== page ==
Can God, the master plot builder, write you and me a happy ending, even if we’ve messed up the story?

Recently a friend and I were chatting online about a most stupid and aggravating character (Young Pere in “The Soldier in the Middle of the World”). Those of you who are reading it know that Young Pere keeps getting caught up in his own ideas of how things should be. Despite warnings and promptings, he insists on doing things his way, to disastrous ends.

My friend remarked, “I hate to admit that in so many ways, Young Pere mirrors my life.”

I had to agree. Far too often I’ve counseled God–told Him how I expected things to be–instead of taking counsel from Him. That’s how I got so much material for Young Pere—my own arrogant mistakes.

But then I told my friend, “The best part, though, has been writing salvation for him. Bringing in characters who help him, then developing for him an ultimately happy ending. Nothing has been more satisfying!

I could barely type those words before something big and beautiful bloomed from them: the idea that if I can so readily write a good ending for a character, couldn’t God also take my messed-up storyline and craft a happy ending as well?

I won’t detail my mistakes (it’s not THAT kind of blog) but I’ve made a few whoppers, and we’re still reeling, many years later, from some huge financial errors. So often I’ve decided there isn’t any hope, that this problem which grows yearly will go with me to my grave (the only way we’ll eventually be free from it).

But lately I’ve had this little niggling in the back of my head: What if there is a solution? What if God has seen the disasters caused by my younger arrogance, and has been quietly working on a subplot these past few years that will eventually surface and provide a glorious solution?

Then came to me the thought, “That’s exactly what I do. If you pay attention, eventually you’ll find it.”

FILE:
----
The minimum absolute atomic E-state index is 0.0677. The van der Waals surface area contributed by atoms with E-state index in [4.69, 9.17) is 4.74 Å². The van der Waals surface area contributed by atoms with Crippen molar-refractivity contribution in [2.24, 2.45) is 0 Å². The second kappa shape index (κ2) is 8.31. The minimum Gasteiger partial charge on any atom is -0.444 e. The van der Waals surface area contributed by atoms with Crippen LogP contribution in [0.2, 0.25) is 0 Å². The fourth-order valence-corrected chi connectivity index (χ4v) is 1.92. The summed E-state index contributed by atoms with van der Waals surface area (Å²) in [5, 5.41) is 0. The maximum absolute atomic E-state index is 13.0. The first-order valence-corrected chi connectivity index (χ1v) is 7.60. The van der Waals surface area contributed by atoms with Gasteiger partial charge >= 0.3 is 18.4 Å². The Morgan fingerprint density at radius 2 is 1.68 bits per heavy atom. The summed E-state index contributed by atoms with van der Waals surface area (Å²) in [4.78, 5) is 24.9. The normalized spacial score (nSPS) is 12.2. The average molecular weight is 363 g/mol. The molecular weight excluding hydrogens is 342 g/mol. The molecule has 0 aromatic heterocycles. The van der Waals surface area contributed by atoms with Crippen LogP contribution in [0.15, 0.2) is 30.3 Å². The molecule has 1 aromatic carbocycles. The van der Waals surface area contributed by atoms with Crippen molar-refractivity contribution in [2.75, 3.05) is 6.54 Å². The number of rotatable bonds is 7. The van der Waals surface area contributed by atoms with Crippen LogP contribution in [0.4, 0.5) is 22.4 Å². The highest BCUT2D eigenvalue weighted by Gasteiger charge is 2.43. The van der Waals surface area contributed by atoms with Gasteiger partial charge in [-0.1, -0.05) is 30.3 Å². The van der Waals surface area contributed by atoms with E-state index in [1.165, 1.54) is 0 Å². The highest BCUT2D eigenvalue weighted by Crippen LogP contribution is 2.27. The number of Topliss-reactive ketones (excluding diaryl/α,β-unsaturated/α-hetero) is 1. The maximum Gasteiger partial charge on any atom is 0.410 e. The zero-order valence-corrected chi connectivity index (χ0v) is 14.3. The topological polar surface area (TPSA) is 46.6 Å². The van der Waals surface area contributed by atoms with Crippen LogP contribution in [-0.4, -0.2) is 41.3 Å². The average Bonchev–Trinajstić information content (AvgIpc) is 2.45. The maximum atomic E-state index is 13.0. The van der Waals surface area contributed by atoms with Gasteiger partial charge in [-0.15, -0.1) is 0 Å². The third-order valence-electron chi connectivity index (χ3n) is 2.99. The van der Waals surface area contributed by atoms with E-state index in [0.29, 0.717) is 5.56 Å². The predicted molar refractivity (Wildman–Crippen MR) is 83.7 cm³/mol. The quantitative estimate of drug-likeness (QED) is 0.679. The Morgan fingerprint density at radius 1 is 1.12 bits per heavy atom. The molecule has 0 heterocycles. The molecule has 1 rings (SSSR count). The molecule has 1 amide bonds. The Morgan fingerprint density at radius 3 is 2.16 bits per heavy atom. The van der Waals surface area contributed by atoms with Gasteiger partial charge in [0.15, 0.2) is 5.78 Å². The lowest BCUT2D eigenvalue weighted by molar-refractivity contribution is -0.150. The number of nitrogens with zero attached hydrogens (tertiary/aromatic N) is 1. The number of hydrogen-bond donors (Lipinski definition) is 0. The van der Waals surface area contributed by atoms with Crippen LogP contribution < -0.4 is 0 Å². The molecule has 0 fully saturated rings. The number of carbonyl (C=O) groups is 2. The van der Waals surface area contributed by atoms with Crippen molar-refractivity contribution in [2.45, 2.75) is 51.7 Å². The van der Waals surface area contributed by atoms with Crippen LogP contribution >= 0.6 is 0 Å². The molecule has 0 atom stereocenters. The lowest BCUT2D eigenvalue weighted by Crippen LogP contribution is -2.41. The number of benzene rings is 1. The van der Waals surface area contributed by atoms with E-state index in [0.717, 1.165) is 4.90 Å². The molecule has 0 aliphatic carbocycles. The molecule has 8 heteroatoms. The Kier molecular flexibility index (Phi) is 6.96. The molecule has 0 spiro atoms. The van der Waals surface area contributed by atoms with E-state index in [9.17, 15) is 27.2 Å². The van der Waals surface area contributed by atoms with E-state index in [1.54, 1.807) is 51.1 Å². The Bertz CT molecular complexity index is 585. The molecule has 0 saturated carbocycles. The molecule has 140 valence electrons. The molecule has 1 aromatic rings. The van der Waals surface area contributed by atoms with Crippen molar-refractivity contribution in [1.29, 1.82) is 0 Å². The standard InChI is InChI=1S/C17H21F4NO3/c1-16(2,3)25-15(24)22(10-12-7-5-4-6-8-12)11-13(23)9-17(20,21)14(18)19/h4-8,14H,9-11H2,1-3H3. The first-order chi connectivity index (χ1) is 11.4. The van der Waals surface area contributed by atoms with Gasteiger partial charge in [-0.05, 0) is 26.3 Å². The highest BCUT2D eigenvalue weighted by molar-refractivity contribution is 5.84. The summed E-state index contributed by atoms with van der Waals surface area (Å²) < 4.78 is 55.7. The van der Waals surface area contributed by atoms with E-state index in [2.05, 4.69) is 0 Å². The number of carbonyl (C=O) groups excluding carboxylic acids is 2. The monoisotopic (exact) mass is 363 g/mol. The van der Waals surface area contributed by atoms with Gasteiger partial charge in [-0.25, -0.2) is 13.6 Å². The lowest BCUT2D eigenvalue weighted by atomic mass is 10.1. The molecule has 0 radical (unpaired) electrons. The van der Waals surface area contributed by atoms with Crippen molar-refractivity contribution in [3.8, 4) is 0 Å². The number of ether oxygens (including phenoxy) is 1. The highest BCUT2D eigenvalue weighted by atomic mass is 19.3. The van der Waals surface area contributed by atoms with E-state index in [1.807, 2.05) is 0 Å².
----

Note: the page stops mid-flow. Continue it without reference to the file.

In Moses 1:39 He says, “For behold, this is my work and my glory–to bring to pass the immortality and eternal life of man.”

His “glory” is helping us secure a happy ending. Talk about a satisfying project!

I’ve written before that God’s the master plot builder, that through His twists and turns and even deus ex machina, He literally is the God in the Machine, frequently providing solutions and answers and lessons and growth that we never would have sought out for ourselves.

And He even provides miracles.


Little ones. Big ones.

He hasn’t ceased to be a God of miracles.

And maybe, just maybe, He still has a few plot twists and miracles waiting for me. Perhaps even a most epic and glorious ending. Because, honestly, there’s nothing more wonderful than making a happy ending.

And I’m betting He’s got one for you, too.


You look so tired, Young Pere. So weary, my sweet boy. Did you ever have a day of peace in the world?

“No,” he sighed. “Not that I remember.”

Then isn’t it time to let go of the world?

Young Pere let the words wash over him, some remote part of him beginning to accept that maybe it wasn’t such a bad idea.

Isn’t it time to try someone else’s ideas for a while? The Creator has a plan for you, Young Pere. It’s been revealed to me, and my sweet boy, it’s wonderful!

He rubbed his face.

Do you trust me, Young Pere?

~Book 8, the final installment, coming in Summer 2018 (well, that’s the hope right now . . .)

weekly meme Creator has a plan for you

“I’ve known more people to die in the last two years than have been born”

Late last spring I was contacted by an old friend to do some contract work. His company had a client who was donating a large sum so they could create a tribute book for Vietnam veterans. As a thank you, they wanted to help him create a book about his own life as a Top Gun pilot during the war, real estate mogul, and philanthropist. They interviewed him for hours, had the beginnings of an autobiography he’d already written, and turned it all over to me to compile and ghost write.